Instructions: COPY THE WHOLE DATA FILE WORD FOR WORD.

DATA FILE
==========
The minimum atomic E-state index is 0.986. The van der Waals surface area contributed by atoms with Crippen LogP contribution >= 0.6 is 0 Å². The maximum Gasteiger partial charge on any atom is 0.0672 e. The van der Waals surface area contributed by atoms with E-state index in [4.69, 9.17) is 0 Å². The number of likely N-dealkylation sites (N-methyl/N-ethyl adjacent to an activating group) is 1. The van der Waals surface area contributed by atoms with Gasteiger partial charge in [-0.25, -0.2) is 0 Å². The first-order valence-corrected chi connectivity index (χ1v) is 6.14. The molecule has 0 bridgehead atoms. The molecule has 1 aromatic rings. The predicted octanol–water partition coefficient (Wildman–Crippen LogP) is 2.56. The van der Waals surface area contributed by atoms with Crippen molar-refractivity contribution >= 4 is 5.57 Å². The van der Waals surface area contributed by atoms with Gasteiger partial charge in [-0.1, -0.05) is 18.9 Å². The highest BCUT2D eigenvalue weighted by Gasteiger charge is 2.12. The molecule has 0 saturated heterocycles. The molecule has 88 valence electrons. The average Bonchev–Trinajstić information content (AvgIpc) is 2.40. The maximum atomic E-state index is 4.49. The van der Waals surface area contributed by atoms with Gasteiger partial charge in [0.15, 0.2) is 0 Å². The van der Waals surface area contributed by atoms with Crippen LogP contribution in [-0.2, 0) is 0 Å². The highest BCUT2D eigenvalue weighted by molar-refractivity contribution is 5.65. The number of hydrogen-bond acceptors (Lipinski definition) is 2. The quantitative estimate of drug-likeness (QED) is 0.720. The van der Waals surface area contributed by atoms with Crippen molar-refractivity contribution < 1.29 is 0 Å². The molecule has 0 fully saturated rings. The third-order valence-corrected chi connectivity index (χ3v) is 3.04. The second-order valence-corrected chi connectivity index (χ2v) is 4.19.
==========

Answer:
The minimum atomic E-state index is 0.986. The van der Waals surface area contributed by atoms with Crippen LogP contribution >= 0.6 is 0 Å². The maximum Gasteiger partial charge on any atom is 0.0672 e. The van der Waals surface area contributed by atoms with E-state index in [4.69, 9.17) is 0 Å². The number of likely N-dealkylation sites (N-methyl/N-ethyl adjacent to an activating group) is 1. The van der Waals surface area contributed by atoms with Gasteiger partial charge in [-0.25, -0.2) is 0 Å². The first-order valence-corrected chi connectivity index (χ1v) is 6.14. The molecule has 0 bridgehead atoms. The molecule has 1 aromatic rings. The predicted octanol–water partition coefficient (Wildman–Crippen LogP) is 2.56. The van der Waals surface area contributed by atoms with Crippen molar-refractivity contribution >= 4 is 5.57 Å². The van der Waals surface area contributed by atoms with Gasteiger partial charge in [-0.1, -0.05) is 18.9 Å². The highest BCUT2D eigenvalue weighted by Gasteiger charge is 2.12. The molecule has 0 saturated heterocycles. The molecule has 88 valence electrons. The average Bonchev–Trinajstić information content (AvgIpc) is 2.40. The maximum atomic E-state index is 4.49. The van der Waals surface area contributed by atoms with Gasteiger partial charge in [0.15, 0.2) is 0 Å². The van der Waals surface area contributed by atoms with Crippen LogP contribution in [-0.2, 0) is 0 Å². The highest BCUT2D eigenvalue weighted by molar-refractivity contribution is 5.65. The number of hydrogen-bond acceptors (Lipinski definition) is 2. The quantitative estimate of drug-likeness (QED) is 0.720. The van der Waals surface area contributed by atoms with Crippen molar-refractivity contribution < 1.29 is 0 Å². The molecule has 0 fully saturated rings. The third-order valence-corrected chi connectivity index (χ3v) is 3.04. The second-order valence-corrected chi connectivity index (χ2v) is 4.19.